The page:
- Understand which technologies companies use to author and deliver content today
- Know which are the “hottest” content delivery channels in the future to provide technical content to customers
Date: August 12, 2020 Squatches, yeti, and kraken: oh, my! Learn about cryptozoology, cryptids, and… oh yes: the future of content strategy and digital experiences. Chad Dybdahl, Adobe Solutions Consultant, walks you through importing content from Microsoft Word, creating intelligent, structured content that can then be used across a wide range of delivery channels and platforms. In this session, we’ll see both traditional and headless delivery strategies that will inspire you to think about content in new and exciting ways.
- Strategies to repurpose your technical content in new ways
- Headless content delivery: what is it and why you need it
- Creating structure from (MS Word) chaos
September 9, 2020 This is a presentation that provides an intersection between content and design. It is a high-level practical guide to analyzing your content, deciding what you want to do with it, developing style naming conventions, and developing editorial style guides, design style guides, and style templates. Once you get to that stage, you can then consider how content management systems, automation, and xml might fit into your publishing processes. Presented by: Marie Gollentz is a Senior Solutions Consultant focusing on the European market. Prior to joining Typefi, she held a number of positions in the publishing industry in London, including at the publisher of Research Fortnight and the London School of Business and Finance. Marie holds a Masters degree in European Political Sciences from the Autonomous University of Barcelona and a Bachelor’s degree in Political Sciences from Sciences Po Strasbourg. She is trilingual in English, French and Spanish.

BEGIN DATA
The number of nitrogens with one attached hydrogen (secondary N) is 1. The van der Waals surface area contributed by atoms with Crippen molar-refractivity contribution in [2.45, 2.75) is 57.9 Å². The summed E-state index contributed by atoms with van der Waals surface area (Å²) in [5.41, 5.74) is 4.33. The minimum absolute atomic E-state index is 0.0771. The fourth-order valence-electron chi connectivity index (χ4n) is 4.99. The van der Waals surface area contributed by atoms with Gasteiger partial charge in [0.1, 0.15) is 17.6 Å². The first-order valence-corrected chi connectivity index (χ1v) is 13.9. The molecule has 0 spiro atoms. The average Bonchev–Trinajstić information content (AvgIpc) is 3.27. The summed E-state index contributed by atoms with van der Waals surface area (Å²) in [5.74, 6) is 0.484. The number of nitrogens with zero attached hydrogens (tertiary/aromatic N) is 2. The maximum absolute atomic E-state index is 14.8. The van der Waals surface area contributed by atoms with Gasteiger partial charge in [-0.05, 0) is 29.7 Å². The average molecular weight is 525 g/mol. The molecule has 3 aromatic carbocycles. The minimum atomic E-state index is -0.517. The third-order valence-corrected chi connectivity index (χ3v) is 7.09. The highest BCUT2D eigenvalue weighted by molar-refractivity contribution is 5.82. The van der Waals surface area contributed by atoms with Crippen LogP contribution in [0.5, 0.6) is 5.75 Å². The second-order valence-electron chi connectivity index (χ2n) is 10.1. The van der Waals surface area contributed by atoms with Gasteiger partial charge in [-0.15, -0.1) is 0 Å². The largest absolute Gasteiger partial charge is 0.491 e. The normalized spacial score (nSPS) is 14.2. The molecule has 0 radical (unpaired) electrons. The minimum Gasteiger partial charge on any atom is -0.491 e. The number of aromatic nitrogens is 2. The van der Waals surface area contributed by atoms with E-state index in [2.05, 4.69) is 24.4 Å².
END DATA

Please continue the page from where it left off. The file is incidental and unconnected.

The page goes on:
Recorded: January 30, 2018 Borrowing the title of Fisher and Ury’s popular work, this session suggests strategies and invites conversation around the challenge of negotiating with your business partners—no matter who they are in your organization. In today’s environment, our technical content organizations are continually asked to support additional services with fewer team members. But doing more with less simply isn’t always possible. Informing a business partner that you cannot support a request can spark a fraught conversation, but adding more to your plate might risk sending your team into overload. Even asking for trust in your decisions as the authority in your area can be tough. Yet these conversations don’t have to become uncomfortable, and can instead provide an opportunity for dialog leading to mutual gains. You can get what your team needs, draw boundaries, and inspire confidence at the same time. Within the context of technical content’s organizational position and business value, this session will cover core negotiation strategies that achieve win-win outcomes and how to avoid zero-sum exchanges. Since relationships are key, we’ll discuss how to identify allies and when to call on them. Finally, we’ll address the inevitable question of data—seemingly irrefutable information that can turn opinion into hard fact. Presented by: Jill Orofino, DellEMC California born and raised, Jill attended UCLA where she received her B.A. in English, and then pursued graduate studies at Boston University. Jill went on to teach at BU for seven years before moving into high tech. Technical content development, research and writing made up the most of Jill’s teaching experience. Jill loves to learn new things and help others reach their goals. Five years into her career in technical content, Jill assumed leadership of a technical writing team at a Boston start-up called Acme Packet. Management was another natural extension of teaching, championing staff members and motivating them. Jill started at EMC (now Dell EMC) about five years ago, bringing with her a focus on customer experience and a drive for simplicity. Jill led the global technical content teams that support core storage for four years before taking a role in Product Marketing. Jill is now exploring a new part of the content ecosystem and its relationship to the unified customer experience.